The ugly truth about UAE beauticians

Time Out laments the painful honesty of stylists and spa-workers

The Knowledge

Over the past couple of months, complete strangers have curled their lips at my haircut, pointed out ‘deeply problematic’ areas of cellulite on my legs, suggested a series of chemical peels to get rid of my freckles, and insisted I sort out my chipped fingernails, pronto. They’ve criticised my caffeine-pumped, air-conditioned, sun-soaked lifestyle and frowned at my diet. I have a pretty thick skin, but in all honesty, I’ve had enough.

I’d probably have cracked sooner, had these strangers not all been beauticians on a mission to push me into buying more of their services. Now I do realise that from their point of view, they’re just trying to generate more business (at least I hope so). But because people usually visit spas or salons to get some aspect of their appearance fixed, upselling invariably comes across as, well, just out-and-out rude.

One hairdresser took the opportunity to pour scorn on his rival salon as soon as he’d heard where I got my last ’do. ‘Such a bad cut, and no style whatsoever!’ he sniffed, picking up strands of my hair with the revulsion you’d normally reserve for severed rat-tails. ‘Make sure you only get your hair done here in future…’

At the salon where I got my eyebrows threaded, the receptionist enquired whether I’d like to make an appointment for my upper lip and chin too. ‘Are you telling me I’ve grown a BEARD and a MOUSTACHE?’ I roared (I didn’t really – I wish I had). Instead I muttered, ‘Dontthinkthat’sreallynecessary, thankyouoverymuch’ in my snottiest voice and skulked out of the salon.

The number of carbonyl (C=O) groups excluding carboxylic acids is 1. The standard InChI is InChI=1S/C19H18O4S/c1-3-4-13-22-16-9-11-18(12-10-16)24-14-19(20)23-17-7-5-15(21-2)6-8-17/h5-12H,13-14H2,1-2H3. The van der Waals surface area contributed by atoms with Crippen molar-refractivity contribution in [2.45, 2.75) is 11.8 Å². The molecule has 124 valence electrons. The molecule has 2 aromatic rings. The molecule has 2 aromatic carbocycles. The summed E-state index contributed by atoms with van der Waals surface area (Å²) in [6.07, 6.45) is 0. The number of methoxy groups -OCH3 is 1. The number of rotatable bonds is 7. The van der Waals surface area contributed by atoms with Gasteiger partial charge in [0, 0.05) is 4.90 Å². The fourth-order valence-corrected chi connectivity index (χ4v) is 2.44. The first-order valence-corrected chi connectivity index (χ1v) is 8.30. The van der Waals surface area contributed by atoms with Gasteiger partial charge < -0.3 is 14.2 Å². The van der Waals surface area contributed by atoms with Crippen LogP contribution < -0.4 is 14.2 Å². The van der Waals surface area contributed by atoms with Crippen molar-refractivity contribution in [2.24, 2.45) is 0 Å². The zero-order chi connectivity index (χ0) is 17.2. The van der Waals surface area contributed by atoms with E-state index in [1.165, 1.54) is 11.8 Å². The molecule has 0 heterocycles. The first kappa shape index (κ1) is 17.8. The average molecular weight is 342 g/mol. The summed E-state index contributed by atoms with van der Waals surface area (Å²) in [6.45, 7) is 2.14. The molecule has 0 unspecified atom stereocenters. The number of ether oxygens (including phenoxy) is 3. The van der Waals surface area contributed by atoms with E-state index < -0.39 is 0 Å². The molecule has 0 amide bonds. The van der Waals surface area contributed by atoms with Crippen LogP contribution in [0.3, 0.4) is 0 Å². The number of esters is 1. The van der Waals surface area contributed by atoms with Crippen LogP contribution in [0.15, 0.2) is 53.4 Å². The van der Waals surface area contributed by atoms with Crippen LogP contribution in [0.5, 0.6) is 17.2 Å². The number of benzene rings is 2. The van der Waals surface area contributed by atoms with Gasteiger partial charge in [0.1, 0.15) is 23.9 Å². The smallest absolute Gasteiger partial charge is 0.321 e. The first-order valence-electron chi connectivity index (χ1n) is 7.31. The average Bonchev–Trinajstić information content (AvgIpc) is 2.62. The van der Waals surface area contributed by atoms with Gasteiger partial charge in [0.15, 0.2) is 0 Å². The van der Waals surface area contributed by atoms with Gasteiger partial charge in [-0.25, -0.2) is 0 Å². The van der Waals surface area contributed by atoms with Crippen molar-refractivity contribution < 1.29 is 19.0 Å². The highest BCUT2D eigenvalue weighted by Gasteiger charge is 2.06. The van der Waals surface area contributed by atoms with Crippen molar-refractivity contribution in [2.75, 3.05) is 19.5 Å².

My next appointment was for a basic facial. All I wanted was a soothing deep cleanse, but the beautician was having none of it. Swaddling me in a towel as tight as a strait-jacket, I was effectively immobilised for the next 90 minutes while she proceeded to scrutinise my face, hectoring me about my pores, tut-tutting about oily patches, gasping in horror at dry areas on my cheek. She highlighted each flaw (with an expensive recommended treatment, natch) in such excruciating detail that by the end of the session I wanted to throw myself on my knees and beg her just to amputate my whole head and be done with it. Clearly that would be a welcome relief for everyone – and then she could bill my parents for cursing me with such monstrous genes.

So, if you’re working in the beauty industry, please take it easy with the upselling – I really don’t think my ego can handle much more ‘advice’. I’ll probably end up in therapy with an acute case of low self-esteem.
And then what if my psychologist starts upselling too? ‘Yes, you do have self-esteem issues. But you’re also terribly boring, utterly talentless and a complete waste of space. Why don’t you book in for an intensive 100-session package and we’ll see what we can do for you…’

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